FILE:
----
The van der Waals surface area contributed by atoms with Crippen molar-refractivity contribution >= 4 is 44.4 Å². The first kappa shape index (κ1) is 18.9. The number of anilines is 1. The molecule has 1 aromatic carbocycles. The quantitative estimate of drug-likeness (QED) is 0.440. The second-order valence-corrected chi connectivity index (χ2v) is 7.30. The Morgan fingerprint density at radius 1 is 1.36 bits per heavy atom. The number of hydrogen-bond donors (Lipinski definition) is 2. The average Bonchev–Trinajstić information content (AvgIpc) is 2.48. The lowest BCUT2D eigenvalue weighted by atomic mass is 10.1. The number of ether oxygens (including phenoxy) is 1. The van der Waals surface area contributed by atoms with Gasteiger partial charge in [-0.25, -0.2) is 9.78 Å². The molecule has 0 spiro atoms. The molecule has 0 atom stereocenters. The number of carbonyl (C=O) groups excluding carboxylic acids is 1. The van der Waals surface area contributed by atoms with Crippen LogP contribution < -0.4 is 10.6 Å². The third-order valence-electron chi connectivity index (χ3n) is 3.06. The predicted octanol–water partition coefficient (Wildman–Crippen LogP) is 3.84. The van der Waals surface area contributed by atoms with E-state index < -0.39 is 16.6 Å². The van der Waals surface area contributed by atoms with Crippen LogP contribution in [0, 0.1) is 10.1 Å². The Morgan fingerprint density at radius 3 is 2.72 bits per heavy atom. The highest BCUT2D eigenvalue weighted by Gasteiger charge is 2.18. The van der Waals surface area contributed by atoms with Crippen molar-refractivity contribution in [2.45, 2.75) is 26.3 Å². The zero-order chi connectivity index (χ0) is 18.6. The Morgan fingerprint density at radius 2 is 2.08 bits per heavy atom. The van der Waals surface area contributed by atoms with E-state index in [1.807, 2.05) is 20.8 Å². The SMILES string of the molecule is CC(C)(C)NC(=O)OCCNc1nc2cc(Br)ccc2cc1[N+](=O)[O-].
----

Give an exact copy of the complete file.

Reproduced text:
The van der Waals surface area contributed by atoms with Crippen molar-refractivity contribution >= 4 is 44.4 Å². The first kappa shape index (κ1) is 18.9. The number of anilines is 1. The molecule has 1 aromatic carbocycles. The quantitative estimate of drug-likeness (QED) is 0.440. The second-order valence-corrected chi connectivity index (χ2v) is 7.30. The Morgan fingerprint density at radius 1 is 1.36 bits per heavy atom. The number of hydrogen-bond donors (Lipinski definition) is 2. The average Bonchev–Trinajstić information content (AvgIpc) is 2.48. The lowest BCUT2D eigenvalue weighted by atomic mass is 10.1. The number of ether oxygens (including phenoxy) is 1. The van der Waals surface area contributed by atoms with Gasteiger partial charge in [-0.25, -0.2) is 9.78 Å². The molecule has 0 spiro atoms. The molecule has 0 atom stereocenters. The number of carbonyl (C=O) groups excluding carboxylic acids is 1. The van der Waals surface area contributed by atoms with Crippen LogP contribution < -0.4 is 10.6 Å². The third-order valence-electron chi connectivity index (χ3n) is 3.06. The predicted octanol–water partition coefficient (Wildman–Crippen LogP) is 3.84. The van der Waals surface area contributed by atoms with E-state index < -0.39 is 16.6 Å². The van der Waals surface area contributed by atoms with Crippen LogP contribution in [0, 0.1) is 10.1 Å². The Morgan fingerprint density at radius 3 is 2.72 bits per heavy atom. The highest BCUT2D eigenvalue weighted by Gasteiger charge is 2.18. The van der Waals surface area contributed by atoms with Crippen molar-refractivity contribution in [2.45, 2.75) is 26.3 Å². The zero-order chi connectivity index (χ0) is 18.6. The Morgan fingerprint density at radius 2 is 2.08 bits per heavy atom. The van der Waals surface area contributed by atoms with E-state index in [1.807, 2.05) is 20.8 Å². The SMILES string of the molecule is CC(C)(C)NC(=O)OCCNc1nc2cc(Br)ccc2cc1[N+](=O)[O-].